Saturday, July 29, 2006

Skylines

Something was troubling me on my recent trip to Belgium. Ouside of Brussels every town or city I visited or passed on a train had one disturbing feature that I had never picked up on in this country even though it is a more than common occurence. Without fail the tallest structure in every place, the highest most dominant feature of the skyline was over 400 years old. At no point in the subsequent 400 years had any of the townspeople sought to compete or to exceed the accomplishments of their medieval or renaissance predecessors by building higher or bigger. And then I realised that of all the cities in the world I have found home all of them have superceeded their historical roots. You may not like glass and steel but to me it signifies engagement and technology and desire and excitement. I may appreciate Bruges or Salisbury or Rome even but I would never want to live in them. Their stifling reverence of the past or their lack of ambition would suffocate me. I guess that's why I live in London - pockets of the past and frighteningly modern at the same time it feels like a real living breathing city. One of our highest points is a ferris wheel - how cool is that?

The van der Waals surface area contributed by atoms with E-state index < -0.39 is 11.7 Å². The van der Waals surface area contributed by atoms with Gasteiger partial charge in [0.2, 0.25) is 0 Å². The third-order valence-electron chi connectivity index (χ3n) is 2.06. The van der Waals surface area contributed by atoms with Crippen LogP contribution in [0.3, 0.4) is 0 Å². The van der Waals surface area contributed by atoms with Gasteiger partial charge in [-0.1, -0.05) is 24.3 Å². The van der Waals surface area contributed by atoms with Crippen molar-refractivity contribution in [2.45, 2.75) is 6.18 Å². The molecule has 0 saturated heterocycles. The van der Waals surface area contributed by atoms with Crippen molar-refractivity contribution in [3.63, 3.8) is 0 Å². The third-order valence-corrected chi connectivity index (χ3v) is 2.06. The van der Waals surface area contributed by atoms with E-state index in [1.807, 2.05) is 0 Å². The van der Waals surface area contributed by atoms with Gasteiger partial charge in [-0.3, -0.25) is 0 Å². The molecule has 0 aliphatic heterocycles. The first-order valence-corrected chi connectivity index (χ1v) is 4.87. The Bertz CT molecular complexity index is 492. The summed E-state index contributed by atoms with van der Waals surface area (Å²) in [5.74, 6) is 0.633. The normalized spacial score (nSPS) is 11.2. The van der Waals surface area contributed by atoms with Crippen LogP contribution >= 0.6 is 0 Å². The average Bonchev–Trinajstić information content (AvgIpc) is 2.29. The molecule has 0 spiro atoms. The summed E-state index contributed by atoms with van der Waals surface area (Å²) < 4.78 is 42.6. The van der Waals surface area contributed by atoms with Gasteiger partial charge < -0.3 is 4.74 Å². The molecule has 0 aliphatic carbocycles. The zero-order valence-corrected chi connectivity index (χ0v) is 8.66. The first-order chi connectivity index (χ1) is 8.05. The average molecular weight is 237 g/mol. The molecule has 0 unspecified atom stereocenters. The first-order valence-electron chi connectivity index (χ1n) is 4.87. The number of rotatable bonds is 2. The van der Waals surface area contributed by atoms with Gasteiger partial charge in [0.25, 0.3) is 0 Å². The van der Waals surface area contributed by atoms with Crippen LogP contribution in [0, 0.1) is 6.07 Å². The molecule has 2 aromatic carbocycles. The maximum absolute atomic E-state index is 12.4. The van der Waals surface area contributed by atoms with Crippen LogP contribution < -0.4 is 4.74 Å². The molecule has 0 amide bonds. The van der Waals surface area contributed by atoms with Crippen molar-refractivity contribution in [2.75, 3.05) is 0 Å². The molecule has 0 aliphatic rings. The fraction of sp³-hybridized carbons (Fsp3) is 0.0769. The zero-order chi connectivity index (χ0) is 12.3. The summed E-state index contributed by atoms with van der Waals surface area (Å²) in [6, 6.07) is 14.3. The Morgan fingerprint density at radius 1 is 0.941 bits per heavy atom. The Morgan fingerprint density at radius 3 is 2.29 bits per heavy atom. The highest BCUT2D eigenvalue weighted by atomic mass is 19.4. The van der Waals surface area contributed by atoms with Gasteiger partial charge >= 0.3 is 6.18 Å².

I think there might be a book in this. Mmm. I can feel a list coming on too. British towns and cities where the highest point is from a building or structure pre 1901. Any takers? Or is there a website that lists the highest buildings in each town? There must be.

2 comments:

  1. My birthplace, Scarborough, has none. Nor has Cirencester. That`s a couple at random.
    Tavistock. Truro.... no skyscrapers in any of them.

    ReplyDelete
  2. To build a catherderal a thousand years ago took many years and needed the skills of hundreds of artisans and craftsmen.

    Building a skyscraper these days only takes a couple of years.

    I would not be surprised to visit London in 500 years time (well I probably would be!) to find that Canary Wharf, the Gherkin and the forthcoming "shard of glass" had gone but many older landmarks such as St Paul's (even though it's quite ugly and sinister) remained.

    I have no problem with skyscapers glass and steel.

    But most of what the world makes today is too cheap and nasty to survive!

    ReplyDelete